Although Kalsang Dorjee wants Tibetans to stop killing themselves this way, he understands why they do it. “One reason is out of a sense of hopelessness.” Another reason is a lack of patience that the Dalai Lama is still not recognized by China and allowed to return to Tibet after all these years. “Setting themselves on fire sends a strong message to the world,” he says. “For me personally, I would like to see them stop doing it, but I think probably more and more Tibetans will follow them.” Like many Tibetans, he calls on the Chinese government to hold an official inquiry into how and why these suicides occur.

If violence of many kinds is now the order of the day in Tibet, Kalsang Dorjee thinks, then a peaceful resolution is the only answer for the future: “If the ends are peace, then the means have to be peaceful. It cannot be violent.” In 1989 the Dalai Lama outlined a five-point plan for a future Tibet after liberation: Tibet would become a “Zone of Peace” where respect for human rights and environmental protection would have top priority, and where military weapons and nuclear power would have no place. Kalsang Dorjee fully agrees.

“Also, the Tibetan language has to be been maintained,” he adds. “If the language dies out, Tibetan culture will die out. And in order to build up a stable economy, Tibet will need education about science, technology, economics, politics. Education is a key factor for the future of Tibet.” As a researcher himself who has specialized in Tibetan literature and Buddhism, the 37-year-old Kalsang Dorjee envisions the day coming when he will be able to bring everything he has learned, and all the hardships that he and his people have borne, to help pave the way for the Tibet of the future.

IN THE MEANTIME China remains the biggest trading partner of Japan, the country that Kalsang Dorjee calls home for now. But the Japanese government is known for treading lightly on Chinese feet, both politically and economically; what can Japan do for Tibet in the future? “The situation in Tibet may get worse,” he replies, being careful with his words, “and if the Chinese government commits some kind of genocide, Japan and other countries could take some steps in changing their political policies toward China.”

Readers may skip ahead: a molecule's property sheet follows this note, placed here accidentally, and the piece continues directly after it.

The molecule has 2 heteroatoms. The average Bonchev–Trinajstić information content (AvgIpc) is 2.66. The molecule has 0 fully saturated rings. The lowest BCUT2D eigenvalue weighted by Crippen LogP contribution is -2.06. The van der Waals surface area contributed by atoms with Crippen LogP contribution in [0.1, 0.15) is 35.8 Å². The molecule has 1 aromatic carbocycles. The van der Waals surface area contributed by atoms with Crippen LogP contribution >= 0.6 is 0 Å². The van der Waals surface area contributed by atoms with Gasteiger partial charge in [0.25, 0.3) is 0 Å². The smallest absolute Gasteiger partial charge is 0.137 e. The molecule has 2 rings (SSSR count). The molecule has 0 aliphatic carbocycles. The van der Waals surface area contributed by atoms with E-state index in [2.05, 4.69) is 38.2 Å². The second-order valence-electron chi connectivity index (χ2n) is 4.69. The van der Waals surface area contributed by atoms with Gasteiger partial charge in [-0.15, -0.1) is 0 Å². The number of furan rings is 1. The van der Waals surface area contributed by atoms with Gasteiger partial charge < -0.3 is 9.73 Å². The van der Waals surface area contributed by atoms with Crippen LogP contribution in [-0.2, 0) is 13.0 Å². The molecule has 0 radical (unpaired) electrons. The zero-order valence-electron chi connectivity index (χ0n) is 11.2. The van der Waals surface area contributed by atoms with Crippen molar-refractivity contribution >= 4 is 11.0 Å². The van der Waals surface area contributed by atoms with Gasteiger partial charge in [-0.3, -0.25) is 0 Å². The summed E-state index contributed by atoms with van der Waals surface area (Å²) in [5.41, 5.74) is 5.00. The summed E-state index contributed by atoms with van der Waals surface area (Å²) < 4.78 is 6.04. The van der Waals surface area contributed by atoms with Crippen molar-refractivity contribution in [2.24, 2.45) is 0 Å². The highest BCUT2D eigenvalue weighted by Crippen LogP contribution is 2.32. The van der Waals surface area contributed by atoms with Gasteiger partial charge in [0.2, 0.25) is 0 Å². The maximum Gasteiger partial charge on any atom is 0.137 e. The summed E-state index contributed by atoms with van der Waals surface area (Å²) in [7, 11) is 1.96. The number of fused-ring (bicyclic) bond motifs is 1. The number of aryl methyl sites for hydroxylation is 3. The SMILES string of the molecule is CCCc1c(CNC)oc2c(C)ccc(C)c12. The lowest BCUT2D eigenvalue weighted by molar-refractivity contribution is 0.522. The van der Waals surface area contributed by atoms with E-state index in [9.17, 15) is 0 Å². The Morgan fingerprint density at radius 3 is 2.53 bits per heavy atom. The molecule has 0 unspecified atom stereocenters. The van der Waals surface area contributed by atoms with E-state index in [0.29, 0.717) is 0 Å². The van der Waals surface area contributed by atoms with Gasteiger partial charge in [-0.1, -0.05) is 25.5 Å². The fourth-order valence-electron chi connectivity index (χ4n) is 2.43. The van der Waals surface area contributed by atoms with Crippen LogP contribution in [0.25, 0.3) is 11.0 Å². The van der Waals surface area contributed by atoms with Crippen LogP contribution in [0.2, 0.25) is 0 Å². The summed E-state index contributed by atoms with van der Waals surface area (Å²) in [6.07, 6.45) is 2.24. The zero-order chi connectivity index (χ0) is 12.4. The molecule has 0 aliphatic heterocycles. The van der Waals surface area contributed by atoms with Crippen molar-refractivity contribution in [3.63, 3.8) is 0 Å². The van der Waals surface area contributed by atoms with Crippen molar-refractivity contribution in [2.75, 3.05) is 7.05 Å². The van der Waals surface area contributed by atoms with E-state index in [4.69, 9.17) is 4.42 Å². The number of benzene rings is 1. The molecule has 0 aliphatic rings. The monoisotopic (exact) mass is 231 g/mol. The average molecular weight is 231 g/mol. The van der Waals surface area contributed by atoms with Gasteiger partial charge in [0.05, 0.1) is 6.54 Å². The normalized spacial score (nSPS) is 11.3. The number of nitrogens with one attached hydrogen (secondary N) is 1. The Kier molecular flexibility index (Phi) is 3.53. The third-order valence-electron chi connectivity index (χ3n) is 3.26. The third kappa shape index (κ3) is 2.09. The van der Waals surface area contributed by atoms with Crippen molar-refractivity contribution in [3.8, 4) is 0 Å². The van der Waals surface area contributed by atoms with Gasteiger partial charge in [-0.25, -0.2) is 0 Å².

Unfortunately, he may be right that it would take even further catastrophe to rally effective world-scale political support for Tibet. The reality is that Kalsang Dorjee is just one of 140,000 Tibetans that the Central Tibetan Administration — Tibet’s government in exile in Dharamsala — estimates are living today as exiles around the world, and their voices and their calls for international solidarity often seem to go unheard and unheeded, even in the host countries in which they are living.

And while Kalsang Dorjee’s tale is unique, it is also painfully similar to tens of thousands of other Tibetan exiles like him who have felt forced to sever ties with the past in the hope of reaching a better day in the future. “Tibetans, over a thousand years, have sacrificed the nation to build up this culture,” Kalsang Dorjee says with pride. “Tibetan culture is so unique in the world.” Whatever happens, he says, it must never be lost.

In the distant days when you were only a child
You used to dream of being a man of war

Now after losing all the battles you have fought
You still long to be a better soldier

And after years of escape and separation

You still recollect those native hills
Those prayer-flags, the echoes of
the conches and highland dogs
Disturbing the still night
of the nomad valley

For long have you wandered over alien seas
Singing alien songs; stoned in discotheques.

But in your eyes I see the longing
for the Cold Mountain songs and

The long march back to our long lost home

You are a bridge to the future
for the poets and patriots:

You sing songs of sacrifice
And you beat the drums of destiny

And who comes to you
Must search for inspiration

In the very few lines
Of an injured poem

K. Dhondup — “A Poem of Separation”

UPDATE: After a long and patient wait, in late 2013 Kalsang Dorjee’s application for refugee status was officially approved. He says he is the first Tibetan exile ever to be granted such status in Japan.

*All passages in italics are excerpted from the book Muses in Exile: An Anthology of Tibetan Poetry (Paljor Publications, 2004), a collection of poems originally written in English by exiled Tibetan writers living in various countries of the world.

BRIAN COVERT is a writer, editor and university lecturer based in Kawanishi, western Japan.